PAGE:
Or homeless shelter?

    Methadone Clinic??

  • We walked a good ways down Flatbush one day in that very area, and it was gritty, but we also found it very vibrant and interesting. People were completely polite and nice to us. Remember, just because something is different doesn’t mean it’s bad. Plus if we’re complaining about bad tacky stores, that kind of blight applies to ALL of Flatbush from beginning to end, even where it runs right on past Park Slope at the Atlantic Center. At least NYC recognizes that now and has said they’ll improve Flatbush. Hopefully restoring this theater stays on their list of tasks to accomplish in that overall goal.

  • Fear of said black/Latino people, white flight, economic abandoment by city and industry, societal shift to the suburbs, racism, redlining, loss of jobs, drugs, hopelessness, crime, and countless other complicated and intertwined factors cause the run down of neighborhoods.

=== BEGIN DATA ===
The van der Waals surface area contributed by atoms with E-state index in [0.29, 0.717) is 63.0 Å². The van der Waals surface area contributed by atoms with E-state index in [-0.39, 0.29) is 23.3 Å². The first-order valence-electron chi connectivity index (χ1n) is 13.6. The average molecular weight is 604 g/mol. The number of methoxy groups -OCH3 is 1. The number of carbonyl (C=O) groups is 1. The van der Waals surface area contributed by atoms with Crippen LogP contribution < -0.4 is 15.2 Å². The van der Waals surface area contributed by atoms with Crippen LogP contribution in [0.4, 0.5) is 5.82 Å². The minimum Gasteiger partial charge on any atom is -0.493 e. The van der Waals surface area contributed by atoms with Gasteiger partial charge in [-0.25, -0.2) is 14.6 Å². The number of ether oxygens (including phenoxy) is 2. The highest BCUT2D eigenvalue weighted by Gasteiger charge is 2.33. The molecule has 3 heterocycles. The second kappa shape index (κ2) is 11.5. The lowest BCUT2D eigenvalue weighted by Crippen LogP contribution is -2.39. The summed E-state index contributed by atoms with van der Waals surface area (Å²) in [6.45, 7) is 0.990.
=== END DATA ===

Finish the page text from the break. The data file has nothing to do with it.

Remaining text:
In spite of all that, in even the worst neighborhood, which this is not, good people hold on and go about their business and raise good families who prosper and make change. It’s not as simple as 12:51′s stupid, racist statement, and he/she knows it.

  • The thread here is getting perilously close to racist in tone, rather than reflecting socio-economic differences. Shame on you!

  • poor people turn pretty things into ugly things

  • Responding to this said:

    “poor people turn pretty things into ugly things”

    It’s not merely the state of being low-income that causes neglect of properties, or causes crime or drug use. It’s hopelessness, it’s lack of pride, it’s lack of ambition and aspirational living. There’s just more of that in poor neighborhoods.

    Rich people with those problems and with mental illness neglect their houses too. See “Grey Gardens” documentary. Look at any of the abandoned neglected houses and buildings in Park Slope owned by disturbed people who will neither take care of them or let them go.

  • A similar grand theater on the Concourse in the Bronx has been turned into a Latino-themed entertainment venue, available for catering and other events as well. Don’t know how it’s doing.